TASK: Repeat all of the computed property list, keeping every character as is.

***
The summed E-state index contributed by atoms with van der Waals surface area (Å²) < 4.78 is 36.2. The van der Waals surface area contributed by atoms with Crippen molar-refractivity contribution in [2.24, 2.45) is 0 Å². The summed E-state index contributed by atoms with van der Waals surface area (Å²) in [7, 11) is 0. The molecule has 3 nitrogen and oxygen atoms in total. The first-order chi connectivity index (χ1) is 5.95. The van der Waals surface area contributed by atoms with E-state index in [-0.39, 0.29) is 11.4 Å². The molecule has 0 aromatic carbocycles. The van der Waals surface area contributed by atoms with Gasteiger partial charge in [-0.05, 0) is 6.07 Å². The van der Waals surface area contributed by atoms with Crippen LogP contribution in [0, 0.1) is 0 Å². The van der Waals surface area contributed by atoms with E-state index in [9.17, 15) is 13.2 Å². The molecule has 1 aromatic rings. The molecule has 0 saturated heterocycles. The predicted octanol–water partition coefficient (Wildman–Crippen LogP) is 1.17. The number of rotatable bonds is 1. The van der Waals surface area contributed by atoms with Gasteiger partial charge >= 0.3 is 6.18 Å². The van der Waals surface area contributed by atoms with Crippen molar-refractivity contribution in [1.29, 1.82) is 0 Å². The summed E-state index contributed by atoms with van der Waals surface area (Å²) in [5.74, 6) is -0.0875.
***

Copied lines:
The summed E-state index contributed by atoms with van der Waals surface area (Å²) < 4.78 is 36.2. The van der Waals surface area contributed by atoms with Crippen molar-refractivity contribution in [2.24, 2.45) is 0 Å². The summed E-state index contributed by atoms with van der Waals surface area (Å²) in [7, 11) is 0. The molecule has 3 nitrogen and oxygen atoms in total. The first-order chi connectivity index (χ1) is 5.95. The van der Waals surface area contributed by atoms with E-state index in [-0.39, 0.29) is 11.4 Å². The molecule has 0 aromatic carbocycles. The van der Waals surface area contributed by atoms with Gasteiger partial charge in [-0.05, 0) is 6.07 Å². The van der Waals surface area contributed by atoms with Crippen LogP contribution in [0, 0.1) is 0 Å². The van der Waals surface area contributed by atoms with E-state index in [9.17, 15) is 13.2 Å². The molecule has 1 aromatic rings. The molecule has 0 saturated heterocycles. The predicted octanol–water partition coefficient (Wildman–Crippen LogP) is 1.17. The number of rotatable bonds is 1. The van der Waals surface area contributed by atoms with Gasteiger partial charge >= 0.3 is 6.18 Å². The van der Waals surface area contributed by atoms with Crippen molar-refractivity contribution in [1.29, 1.82) is 0 Å². The summed E-state index contributed by atoms with van der Waals surface area (Å²) in [5.74, 6) is -0.0875.